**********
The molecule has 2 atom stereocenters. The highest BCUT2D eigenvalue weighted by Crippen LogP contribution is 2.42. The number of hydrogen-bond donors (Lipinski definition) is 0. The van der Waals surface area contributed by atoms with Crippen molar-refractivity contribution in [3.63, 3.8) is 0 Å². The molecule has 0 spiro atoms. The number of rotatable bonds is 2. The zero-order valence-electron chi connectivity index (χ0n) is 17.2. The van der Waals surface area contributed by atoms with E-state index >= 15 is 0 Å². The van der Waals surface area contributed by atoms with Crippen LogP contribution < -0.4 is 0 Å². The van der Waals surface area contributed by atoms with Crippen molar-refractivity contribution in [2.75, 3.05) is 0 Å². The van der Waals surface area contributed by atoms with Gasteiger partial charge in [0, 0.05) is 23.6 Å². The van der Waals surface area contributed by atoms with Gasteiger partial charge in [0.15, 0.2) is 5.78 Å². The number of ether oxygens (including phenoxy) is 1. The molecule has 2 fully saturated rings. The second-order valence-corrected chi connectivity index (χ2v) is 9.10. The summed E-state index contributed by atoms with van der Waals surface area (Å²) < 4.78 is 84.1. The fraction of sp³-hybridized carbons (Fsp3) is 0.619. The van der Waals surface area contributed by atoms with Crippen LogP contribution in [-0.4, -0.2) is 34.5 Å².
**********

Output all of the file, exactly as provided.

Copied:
The molecule has 2 atom stereocenters. The highest BCUT2D eigenvalue weighted by Crippen LogP contribution is 2.42. The number of hydrogen-bond donors (Lipinski definition) is 0. The van der Waals surface area contributed by atoms with Crippen molar-refractivity contribution in [3.63, 3.8) is 0 Å². The molecule has 0 spiro atoms. The number of rotatable bonds is 2. The zero-order valence-electron chi connectivity index (χ0n) is 17.2. The van der Waals surface area contributed by atoms with E-state index >= 15 is 0 Å². The van der Waals surface area contributed by atoms with Crippen LogP contribution < -0.4 is 0 Å². The van der Waals surface area contributed by atoms with Crippen molar-refractivity contribution in [2.75, 3.05) is 0 Å². The van der Waals surface area contributed by atoms with Gasteiger partial charge in [0, 0.05) is 23.6 Å². The van der Waals surface area contributed by atoms with Gasteiger partial charge in [0.15, 0.2) is 5.78 Å². The number of ether oxygens (including phenoxy) is 1. The molecule has 2 fully saturated rings. The second-order valence-corrected chi connectivity index (χ2v) is 9.10. The summed E-state index contributed by atoms with van der Waals surface area (Å²) < 4.78 is 84.1. The fraction of sp³-hybridized carbons (Fsp3) is 0.619. The van der Waals surface area contributed by atoms with Crippen LogP contribution in [-0.4, -0.2) is 34.5 Å².